Debt between two private parties can be forgiven at any time. Landlords can legally forgive the debt of their tenants, provided that they are the sole owner of the property. The motivation for such debt forgiveness may be to increase the probability of full payment of future rent or a barter where services or improvement to the property are exchanged for rent payments.
Debt between two private parties, whether the parties involved are individuals or corporations, can be forgiven at any time. Just as there is no law prohibiting you from handing cash to someone as gift, there is no legal reason the landlord cannot forgive the debt of tenants. The debt may be due to unpaid rent, damage done to the property or any other reason.
A prerequisite for such forgiveness, however, is that the debt is written of by the landlord and not an agent of the landlord who lacks such authority. If you pay your rent to third party, such as an accountant, who merely acts as an agent, such individuals or companies cannot forgive the debt without express consent of the landlord.
There can be many reasons a landlord may wish to forgive debt. If the landlord is convinced that the tenant genuinely lacks the ability to pay the outstanding debt in full, he or she may forgive some of the outstanding balance in exchange for a more realistic payment plan. A tenant who feels that eviction is inevitable may stop making payments even though it is within his or her ability to pay some of the outstanding debt. If given assurance that partial payments will eliminate legal proceedings, however, tenants are often much more motivated to cooperate.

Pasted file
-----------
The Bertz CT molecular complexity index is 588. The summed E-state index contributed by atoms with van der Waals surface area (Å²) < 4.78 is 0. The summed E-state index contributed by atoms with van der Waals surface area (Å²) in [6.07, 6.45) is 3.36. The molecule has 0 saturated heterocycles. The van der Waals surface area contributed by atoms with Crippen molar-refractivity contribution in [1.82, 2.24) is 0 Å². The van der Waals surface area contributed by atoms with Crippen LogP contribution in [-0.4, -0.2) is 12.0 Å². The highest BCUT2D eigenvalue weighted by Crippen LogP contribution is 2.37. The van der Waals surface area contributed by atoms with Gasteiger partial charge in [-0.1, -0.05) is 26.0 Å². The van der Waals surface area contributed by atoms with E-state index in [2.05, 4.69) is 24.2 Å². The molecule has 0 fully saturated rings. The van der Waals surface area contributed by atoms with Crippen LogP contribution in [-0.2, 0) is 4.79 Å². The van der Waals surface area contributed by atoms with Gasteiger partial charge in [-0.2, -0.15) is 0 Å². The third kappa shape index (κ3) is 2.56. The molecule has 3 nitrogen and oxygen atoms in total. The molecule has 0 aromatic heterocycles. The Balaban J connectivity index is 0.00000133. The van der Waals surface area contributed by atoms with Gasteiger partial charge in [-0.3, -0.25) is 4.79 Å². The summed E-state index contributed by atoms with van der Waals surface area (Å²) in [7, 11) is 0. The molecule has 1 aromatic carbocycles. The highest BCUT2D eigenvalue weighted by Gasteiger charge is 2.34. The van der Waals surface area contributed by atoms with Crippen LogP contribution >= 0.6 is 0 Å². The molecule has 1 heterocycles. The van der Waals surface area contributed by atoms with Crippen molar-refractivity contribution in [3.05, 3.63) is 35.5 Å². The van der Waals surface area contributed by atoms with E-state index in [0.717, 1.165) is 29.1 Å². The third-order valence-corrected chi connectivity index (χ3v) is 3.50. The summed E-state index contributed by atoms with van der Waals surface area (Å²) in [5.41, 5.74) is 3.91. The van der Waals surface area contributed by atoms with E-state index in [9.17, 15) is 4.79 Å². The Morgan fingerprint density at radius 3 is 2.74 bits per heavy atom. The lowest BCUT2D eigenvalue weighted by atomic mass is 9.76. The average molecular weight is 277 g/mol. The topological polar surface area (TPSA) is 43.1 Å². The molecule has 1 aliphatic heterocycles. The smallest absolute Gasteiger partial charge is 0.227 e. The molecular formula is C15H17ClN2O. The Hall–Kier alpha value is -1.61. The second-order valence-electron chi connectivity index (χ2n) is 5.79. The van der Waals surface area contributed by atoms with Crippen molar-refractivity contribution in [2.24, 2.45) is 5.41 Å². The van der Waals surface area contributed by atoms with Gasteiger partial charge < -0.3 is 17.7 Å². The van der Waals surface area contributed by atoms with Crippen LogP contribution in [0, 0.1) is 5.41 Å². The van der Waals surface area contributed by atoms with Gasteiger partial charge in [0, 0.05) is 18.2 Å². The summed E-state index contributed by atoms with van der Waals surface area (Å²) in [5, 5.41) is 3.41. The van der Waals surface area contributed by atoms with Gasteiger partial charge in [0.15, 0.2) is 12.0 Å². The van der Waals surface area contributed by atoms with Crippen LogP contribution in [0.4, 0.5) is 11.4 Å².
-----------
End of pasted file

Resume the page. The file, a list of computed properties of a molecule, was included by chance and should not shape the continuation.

Landlords may also forgive some or all outstanding debt in exchange for services performed by the tenant. A skilled tenant could paint the house or perform repairs or landscaping services at several properties owned by the landlord, for instance. Technically speaking, such an exchange is not really forgiveness, but a barter. However, in many cases an element of forgiveness is involved if the services provided by the tenant are valued less than the amount of debt forgiven. The landlord may believe that the legal costs and effort involved in legal proceedings make such partial forgiveness feasible.
Any debt that is forgiven is taxed as income by the Internal Revenue Service. Therefore, the tenant's net gain as a result of forgiven debt may be smaller than anticipated. If, however, a barter is involved, the debt that was written off will not be taxed. To prove that the debt written off by the landlord was in exchange of services performed, obtain a written statement, which you can later present to the IRS. If a partial trade was performed, document how much of the loan amount was forgiven versus bartered.